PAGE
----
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Long Day's Journey into Night Movie Review

neill tyrone edmund katharine

1962 – Sidney Lumet –

It is sometimes said that in tragedy something of value dies (usually a physical something) and something of value gets born (usually an intangible something). This work by America's greatest playwright focuses on the difficulty of that birth process. On July 22, 1941, Eugene O'Neill presented his wife Carlotta with the manuscript of this play for their twelfth wedding anniversary. It had the longest gestation of any of his plays and is a work of seeming simplicity but filled with emotional and structural complexity. From 8:30 in the morning until midnight on a day in August 1912, at their Connecticut summer home, the four Tyrones talk about themselves and their past. The complexity partly comes from O'Neill's subtlety in assigning each character alternating voices of anger and apology, the two feelings that fight for dominance over this long, fog-shrouded day. He has also skillfully arranged the many conversational duets, trios, and quartets into something of a spoken opera. These seemingly random exchanges start and end in ways that eventually expose the souls of each family member.

The overall pattern is one of attack and forgive. The power of the play, captured well in this film, comes from O'Neill's ultimately benevolent attitude toward these characters based on himself, his brother, and their parents. The characters all reach moments toward the end when they are able to do that most difficult thing of looking at themselves with honesty. The actor father (Ralph Richardson), for example, has been haunted his whole life by his decision to tour in one popular role rather than to develop himself in less lucrative but more artistically challenging parts. He admits to Edmund (Dean Stockwell) for the first time that he was ruined by the “promise of an easy fortune.” Suffering from tuberculosis, Edmund, the younger son (the character based on the author), is inspired by his father's confession and describes his own transcendent joy when he was at sea and laments his small poetic gift for expressing these pent-up feelings: “Stammering is the native eloquence of us fog people.” Later, older brother Jamie (Jason Robards, Jr., repeating his stage role), in a scene of remarkable candor and self-scrutiny, reveals the motives for his alcoholism and the depth of his self-disgust when he admits how the part of him “that's been dead so long” never wanted Edmund to succeed “and make me look worse by comparison.” And the mother Mary (Katharine Hepburn), who became addicted to morphine years before when treated by an incompetent doctor Tyrone, Sr. called in to save money, voices her longing for a fuller sense of family and her deep hunger for spiritual redemption.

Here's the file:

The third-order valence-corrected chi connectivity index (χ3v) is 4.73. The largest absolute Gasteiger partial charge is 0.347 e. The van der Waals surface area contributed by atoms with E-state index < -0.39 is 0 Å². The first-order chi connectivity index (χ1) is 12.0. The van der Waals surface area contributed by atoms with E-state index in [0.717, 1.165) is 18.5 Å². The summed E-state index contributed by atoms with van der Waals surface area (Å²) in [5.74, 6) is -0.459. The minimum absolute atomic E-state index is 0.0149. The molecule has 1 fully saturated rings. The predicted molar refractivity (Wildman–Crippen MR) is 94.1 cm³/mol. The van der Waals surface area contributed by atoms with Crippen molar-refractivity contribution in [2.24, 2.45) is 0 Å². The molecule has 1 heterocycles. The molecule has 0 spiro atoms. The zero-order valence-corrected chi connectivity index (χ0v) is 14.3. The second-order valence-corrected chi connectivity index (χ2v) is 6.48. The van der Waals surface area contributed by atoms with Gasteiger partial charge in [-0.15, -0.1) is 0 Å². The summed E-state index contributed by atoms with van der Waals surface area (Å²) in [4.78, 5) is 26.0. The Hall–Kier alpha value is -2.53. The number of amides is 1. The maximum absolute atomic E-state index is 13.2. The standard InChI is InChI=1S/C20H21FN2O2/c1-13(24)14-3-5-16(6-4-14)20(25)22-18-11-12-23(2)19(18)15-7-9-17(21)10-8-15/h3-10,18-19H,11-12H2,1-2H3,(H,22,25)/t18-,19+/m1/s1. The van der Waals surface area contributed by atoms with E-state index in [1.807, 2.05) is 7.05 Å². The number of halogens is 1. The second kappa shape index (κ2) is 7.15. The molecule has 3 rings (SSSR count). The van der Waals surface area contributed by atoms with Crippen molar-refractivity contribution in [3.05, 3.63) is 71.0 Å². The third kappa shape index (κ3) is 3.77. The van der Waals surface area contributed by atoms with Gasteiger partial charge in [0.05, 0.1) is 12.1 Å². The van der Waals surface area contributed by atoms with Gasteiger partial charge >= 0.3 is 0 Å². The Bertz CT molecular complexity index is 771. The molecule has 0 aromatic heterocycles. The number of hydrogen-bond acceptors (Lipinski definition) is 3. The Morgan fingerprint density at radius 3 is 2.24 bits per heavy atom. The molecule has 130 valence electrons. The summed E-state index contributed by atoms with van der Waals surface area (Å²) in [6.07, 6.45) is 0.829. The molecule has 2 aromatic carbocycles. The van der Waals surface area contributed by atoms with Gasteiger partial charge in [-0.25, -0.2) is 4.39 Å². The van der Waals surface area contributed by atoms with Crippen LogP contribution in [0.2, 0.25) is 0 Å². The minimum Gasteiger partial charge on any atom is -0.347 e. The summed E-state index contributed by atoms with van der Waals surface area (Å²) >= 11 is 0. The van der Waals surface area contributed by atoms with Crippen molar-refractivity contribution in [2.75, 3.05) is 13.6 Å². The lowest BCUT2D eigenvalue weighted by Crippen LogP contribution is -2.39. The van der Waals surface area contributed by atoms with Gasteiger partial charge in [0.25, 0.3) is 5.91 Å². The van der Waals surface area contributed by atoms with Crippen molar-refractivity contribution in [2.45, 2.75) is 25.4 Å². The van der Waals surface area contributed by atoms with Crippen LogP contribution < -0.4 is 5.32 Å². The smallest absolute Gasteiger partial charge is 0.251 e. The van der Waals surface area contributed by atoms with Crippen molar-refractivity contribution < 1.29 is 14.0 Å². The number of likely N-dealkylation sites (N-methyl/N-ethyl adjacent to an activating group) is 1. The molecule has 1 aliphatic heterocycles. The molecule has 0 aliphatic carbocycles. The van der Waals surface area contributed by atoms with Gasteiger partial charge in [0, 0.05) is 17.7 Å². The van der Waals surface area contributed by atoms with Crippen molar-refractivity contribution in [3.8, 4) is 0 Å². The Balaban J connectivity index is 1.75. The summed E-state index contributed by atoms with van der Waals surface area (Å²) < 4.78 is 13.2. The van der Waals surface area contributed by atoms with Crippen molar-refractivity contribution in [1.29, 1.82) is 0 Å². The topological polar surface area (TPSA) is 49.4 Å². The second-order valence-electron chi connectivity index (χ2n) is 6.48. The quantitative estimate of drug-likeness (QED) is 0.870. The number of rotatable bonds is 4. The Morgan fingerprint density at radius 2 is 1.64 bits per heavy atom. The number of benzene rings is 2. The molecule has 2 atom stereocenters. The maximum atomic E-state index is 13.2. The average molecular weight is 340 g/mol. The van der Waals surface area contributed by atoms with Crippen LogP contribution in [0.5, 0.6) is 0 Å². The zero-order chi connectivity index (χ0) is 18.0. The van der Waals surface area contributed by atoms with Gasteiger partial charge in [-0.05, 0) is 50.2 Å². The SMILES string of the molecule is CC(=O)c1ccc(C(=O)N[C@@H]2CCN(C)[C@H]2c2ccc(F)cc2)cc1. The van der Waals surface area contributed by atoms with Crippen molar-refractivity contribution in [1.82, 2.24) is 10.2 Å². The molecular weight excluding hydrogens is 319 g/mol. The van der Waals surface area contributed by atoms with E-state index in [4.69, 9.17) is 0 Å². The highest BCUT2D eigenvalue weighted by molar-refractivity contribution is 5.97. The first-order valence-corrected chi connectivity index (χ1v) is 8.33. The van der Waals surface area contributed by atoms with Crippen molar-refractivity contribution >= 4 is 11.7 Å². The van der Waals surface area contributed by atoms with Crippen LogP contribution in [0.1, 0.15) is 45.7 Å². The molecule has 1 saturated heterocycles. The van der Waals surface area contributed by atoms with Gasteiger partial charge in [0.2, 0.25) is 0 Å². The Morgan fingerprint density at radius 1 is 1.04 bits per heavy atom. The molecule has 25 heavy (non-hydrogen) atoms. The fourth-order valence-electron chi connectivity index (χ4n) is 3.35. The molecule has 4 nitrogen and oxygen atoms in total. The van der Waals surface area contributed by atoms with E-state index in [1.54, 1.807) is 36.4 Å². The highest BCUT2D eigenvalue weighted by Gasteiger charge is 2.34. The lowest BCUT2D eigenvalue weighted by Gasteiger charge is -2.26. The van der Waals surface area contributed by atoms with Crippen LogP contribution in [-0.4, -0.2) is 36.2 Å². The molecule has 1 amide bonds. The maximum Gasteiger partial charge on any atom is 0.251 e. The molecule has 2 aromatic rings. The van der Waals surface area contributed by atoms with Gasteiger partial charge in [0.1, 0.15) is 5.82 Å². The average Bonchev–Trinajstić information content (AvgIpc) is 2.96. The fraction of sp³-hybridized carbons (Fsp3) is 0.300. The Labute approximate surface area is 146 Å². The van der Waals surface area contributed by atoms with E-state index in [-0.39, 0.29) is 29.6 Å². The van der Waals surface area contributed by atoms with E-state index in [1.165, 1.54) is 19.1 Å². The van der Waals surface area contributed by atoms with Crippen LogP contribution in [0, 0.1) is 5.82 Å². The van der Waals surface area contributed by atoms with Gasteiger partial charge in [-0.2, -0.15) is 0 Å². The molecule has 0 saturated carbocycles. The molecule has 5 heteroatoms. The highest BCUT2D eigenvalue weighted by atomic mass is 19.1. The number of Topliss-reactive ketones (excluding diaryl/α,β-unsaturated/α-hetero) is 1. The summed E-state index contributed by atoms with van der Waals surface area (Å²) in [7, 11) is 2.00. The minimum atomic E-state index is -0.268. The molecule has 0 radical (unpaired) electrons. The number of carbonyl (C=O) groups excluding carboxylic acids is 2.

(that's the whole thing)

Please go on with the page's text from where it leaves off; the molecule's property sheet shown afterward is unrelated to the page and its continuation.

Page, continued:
O'Neill takes a tolerant attitude toward the life lies and illusions his characters require to cope with their difficult existences. He seems to feel that deep down people still need to see the truth about themselves and that, given the chance, they will choose to embrace it in all its pain. The richness of that honesty and the mutual acceptance it implies is the something of value that gets born in Long Day's Journey. Perhaps O'Neill realized this when he inscribed his dedication of the script to his wife with thanks for enabling him to “face my dead and write this play—write it with deep pity and understanding and forgiveness for all the four haunted Tyrones.”

Cast: Katharine Hepburn (Mary Tyrone), Ralph Richardson (James Tyrone, Sr.), Jason Robards, Jr. (Jamie Tyrone), Dean Stockwell (Edmund Tyrone), Jeanne Barr (Cathleen) Screenwriter: Eugene O'Neill (based on his play) Cinematographer: Boris Kaufman Composer: Andre Previn Producer: Jack J. Dreyfus, Jr., Ely Landau, and Joseph E. Levine for Embassy Running Time: 174 minutes Format: VHS, LV Awards: Cannes Film Festival 1962: Actress (Katharine Hepburn); National Board of Review Awards 1962: 10 Best Films of the Year, Supporting Actor (Jason Robards, Jr.); Academy Awards 1962: Nominations: Actress (Katharine Hepburn) Budget: $435,000.

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